If Big Business Wrote a Letter to Santa Claus this is What It Would Say

If Big Business wrote a bill to help itself get rid of regulations it didn’t like, what would that bill look like?

We don’t have to guess anymore. This week, a group of legislators introduced the Regulatory Improvement Act, a bill designed to “improve” our nation’s regulatory system, remove “government bureaucracy and red tape,” and help businesses avoid the “burden” of complying with safeguards and standards that protect our health, safety, environment and workers. Their solution? Have politicians appoint a panel to recommend regulations for Congress to ax in a rushed process.

The bill sets up a so-called “Regulatory Improvement Commission” tasked with an already predetermined outcome. That outcome is deregulation, plain and simple. Deregulation, you probably remember, led to the financial crisis of 2008. In a time when we’ve seen so many instances of industry bad actors — including at least 13 deaths due to faulty GM ignition switches that company officials knew had problems, years of toxic air pollution and water pollution from giant companies, and financial service companies like Sallie Mae taking advantage of our veterans — should we really be thinking about how to remove vital public protections for our health, safety, environment and financial security?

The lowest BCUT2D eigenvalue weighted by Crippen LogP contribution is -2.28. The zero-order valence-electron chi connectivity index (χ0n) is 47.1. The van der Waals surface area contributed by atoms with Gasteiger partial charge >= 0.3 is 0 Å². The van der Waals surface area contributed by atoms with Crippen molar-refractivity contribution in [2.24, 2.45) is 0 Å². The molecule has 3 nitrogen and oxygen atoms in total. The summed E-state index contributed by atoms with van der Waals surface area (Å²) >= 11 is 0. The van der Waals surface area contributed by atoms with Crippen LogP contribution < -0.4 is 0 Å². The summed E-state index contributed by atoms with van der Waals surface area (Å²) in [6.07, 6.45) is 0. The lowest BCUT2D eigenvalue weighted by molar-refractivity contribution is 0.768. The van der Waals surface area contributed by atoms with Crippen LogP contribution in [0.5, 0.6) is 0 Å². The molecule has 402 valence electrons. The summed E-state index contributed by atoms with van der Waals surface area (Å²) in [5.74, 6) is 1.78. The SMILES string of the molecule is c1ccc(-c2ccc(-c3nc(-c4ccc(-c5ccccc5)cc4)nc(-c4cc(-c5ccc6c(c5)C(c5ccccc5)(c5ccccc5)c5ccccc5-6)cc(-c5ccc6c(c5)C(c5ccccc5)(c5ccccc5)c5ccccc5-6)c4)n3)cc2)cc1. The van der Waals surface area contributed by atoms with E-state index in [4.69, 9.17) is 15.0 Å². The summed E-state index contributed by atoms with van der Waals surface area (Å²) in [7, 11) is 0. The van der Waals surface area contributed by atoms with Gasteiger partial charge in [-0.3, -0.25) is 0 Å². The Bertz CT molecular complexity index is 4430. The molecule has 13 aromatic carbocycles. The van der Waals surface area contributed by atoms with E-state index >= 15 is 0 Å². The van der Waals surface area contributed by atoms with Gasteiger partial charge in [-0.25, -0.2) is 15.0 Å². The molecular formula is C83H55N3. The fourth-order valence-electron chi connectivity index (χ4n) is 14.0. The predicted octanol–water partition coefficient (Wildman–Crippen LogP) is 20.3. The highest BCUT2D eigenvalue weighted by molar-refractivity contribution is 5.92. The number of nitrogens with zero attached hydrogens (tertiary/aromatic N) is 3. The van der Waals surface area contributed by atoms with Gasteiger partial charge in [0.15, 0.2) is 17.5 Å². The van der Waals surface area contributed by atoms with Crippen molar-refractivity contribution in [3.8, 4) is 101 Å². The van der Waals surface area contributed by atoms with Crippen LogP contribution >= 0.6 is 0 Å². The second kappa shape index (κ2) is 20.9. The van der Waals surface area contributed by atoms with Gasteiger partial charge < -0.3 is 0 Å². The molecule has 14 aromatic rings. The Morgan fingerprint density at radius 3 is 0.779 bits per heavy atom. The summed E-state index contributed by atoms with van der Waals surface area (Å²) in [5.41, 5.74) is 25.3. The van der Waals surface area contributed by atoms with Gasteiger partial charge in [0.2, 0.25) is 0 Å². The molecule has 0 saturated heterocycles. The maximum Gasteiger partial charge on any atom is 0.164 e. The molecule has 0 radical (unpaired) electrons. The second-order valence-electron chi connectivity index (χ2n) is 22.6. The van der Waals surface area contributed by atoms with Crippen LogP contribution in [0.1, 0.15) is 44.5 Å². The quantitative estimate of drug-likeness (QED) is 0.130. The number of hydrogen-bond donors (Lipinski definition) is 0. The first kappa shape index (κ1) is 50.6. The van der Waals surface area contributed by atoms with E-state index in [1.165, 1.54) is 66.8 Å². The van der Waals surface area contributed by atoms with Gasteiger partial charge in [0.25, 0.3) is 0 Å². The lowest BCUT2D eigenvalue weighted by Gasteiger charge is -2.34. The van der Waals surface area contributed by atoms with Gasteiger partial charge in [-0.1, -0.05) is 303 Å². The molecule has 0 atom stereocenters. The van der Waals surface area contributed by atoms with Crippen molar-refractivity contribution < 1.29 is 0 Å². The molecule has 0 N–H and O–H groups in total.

The commission’s mandate would be to modify, consolidate or repeal existing regulations to reduce compliance costs for business, completely ignoring the tremendous societal benefits that standards and safeguards give to the American people.

While it takes years for a federal agency to get a final rule out the door after numerous periods of public comment and review, this commission could erase this beneficial work within months. The review process is blatantly tilted toward benefitting corporate interests rather than the public interest. The procedure for how public comments on the commission’s reports are received, and even the way the commission is tasked with writing its reports on regulations are all slanted to examining the burden on businesses, never the benefits to the public. For instance, even the “costs” associated with doing taxes counts as a burden!